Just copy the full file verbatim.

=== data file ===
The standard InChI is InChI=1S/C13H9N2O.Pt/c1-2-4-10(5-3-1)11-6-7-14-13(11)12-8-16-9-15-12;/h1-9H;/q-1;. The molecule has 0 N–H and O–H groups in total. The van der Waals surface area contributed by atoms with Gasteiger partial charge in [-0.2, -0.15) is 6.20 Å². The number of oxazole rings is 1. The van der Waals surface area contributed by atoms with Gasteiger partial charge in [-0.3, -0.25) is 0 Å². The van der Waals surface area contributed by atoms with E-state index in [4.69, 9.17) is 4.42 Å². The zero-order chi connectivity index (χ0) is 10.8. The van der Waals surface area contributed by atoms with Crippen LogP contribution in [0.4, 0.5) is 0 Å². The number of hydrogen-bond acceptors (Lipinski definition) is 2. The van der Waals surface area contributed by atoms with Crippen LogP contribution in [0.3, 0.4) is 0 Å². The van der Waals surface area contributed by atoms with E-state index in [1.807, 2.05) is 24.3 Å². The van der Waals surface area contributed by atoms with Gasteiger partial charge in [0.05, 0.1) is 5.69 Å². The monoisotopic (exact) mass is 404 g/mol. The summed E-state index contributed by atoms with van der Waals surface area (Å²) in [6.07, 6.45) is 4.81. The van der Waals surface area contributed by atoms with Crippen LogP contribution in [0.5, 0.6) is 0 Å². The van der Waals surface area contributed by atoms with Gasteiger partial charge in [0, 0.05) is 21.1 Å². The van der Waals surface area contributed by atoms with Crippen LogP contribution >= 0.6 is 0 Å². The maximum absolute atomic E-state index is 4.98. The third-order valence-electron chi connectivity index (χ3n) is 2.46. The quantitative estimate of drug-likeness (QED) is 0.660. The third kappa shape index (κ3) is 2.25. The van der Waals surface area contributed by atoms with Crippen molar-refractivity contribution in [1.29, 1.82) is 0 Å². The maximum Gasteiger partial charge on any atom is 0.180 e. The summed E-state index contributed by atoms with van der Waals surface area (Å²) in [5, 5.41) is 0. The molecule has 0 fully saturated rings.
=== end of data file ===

The standard InChI is InChI=1S/C13H9N2O.Pt/c1-2-4-10(5-3-1)11-6-7-14-13(11)12-8-16-9-15-12;/h1-9H;/q-1;. The molecule has 0 N–H and O–H groups in total. The van der Waals surface area contributed by atoms with Gasteiger partial charge in [-0.2, -0.15) is 6.20 Å². The number of oxazole rings is 1. The van der Waals surface area contributed by atoms with Gasteiger partial charge in [-0.3, -0.25) is 0 Å². The van der Waals surface area contributed by atoms with E-state index in [4.69, 9.17) is 4.42 Å². The zero-order chi connectivity index (χ0) is 10.8. The van der Waals surface area contributed by atoms with Crippen LogP contribution in [0.4, 0.5) is 0 Å². The number of hydrogen-bond acceptors (Lipinski definition) is 2. The van der Waals surface area contributed by atoms with Crippen LogP contribution in [0.3, 0.4) is 0 Å². The van der Waals surface area contributed by atoms with E-state index in [1.807, 2.05) is 24.3 Å². The van der Waals surface area contributed by atoms with Gasteiger partial charge in [0.05, 0.1) is 5.69 Å². The monoisotopic (exact) mass is 404 g/mol. The summed E-state index contributed by atoms with van der Waals surface area (Å²) in [6.07, 6.45) is 4.81. The van der Waals surface area contributed by atoms with Crippen LogP contribution in [0.5, 0.6) is 0 Å². The van der Waals surface area contributed by atoms with Gasteiger partial charge in [0, 0.05) is 21.1 Å². The van der Waals surface area contributed by atoms with Crippen LogP contribution >= 0.6 is 0 Å². The maximum absolute atomic E-state index is 4.98. The third-order valence-electron chi connectivity index (χ3n) is 2.46. The quantitative estimate of drug-likeness (QED) is 0.660. The third kappa shape index (κ3) is 2.25. The van der Waals surface area contributed by atoms with Crippen molar-refractivity contribution in [1.29, 1.82) is 0 Å². The maximum Gasteiger partial charge on any atom is 0.180 e. The summed E-state index contributed by atoms with van der Waals surface area (Å²) in [5, 5.41) is 0. The molecule has 0 fully saturated rings.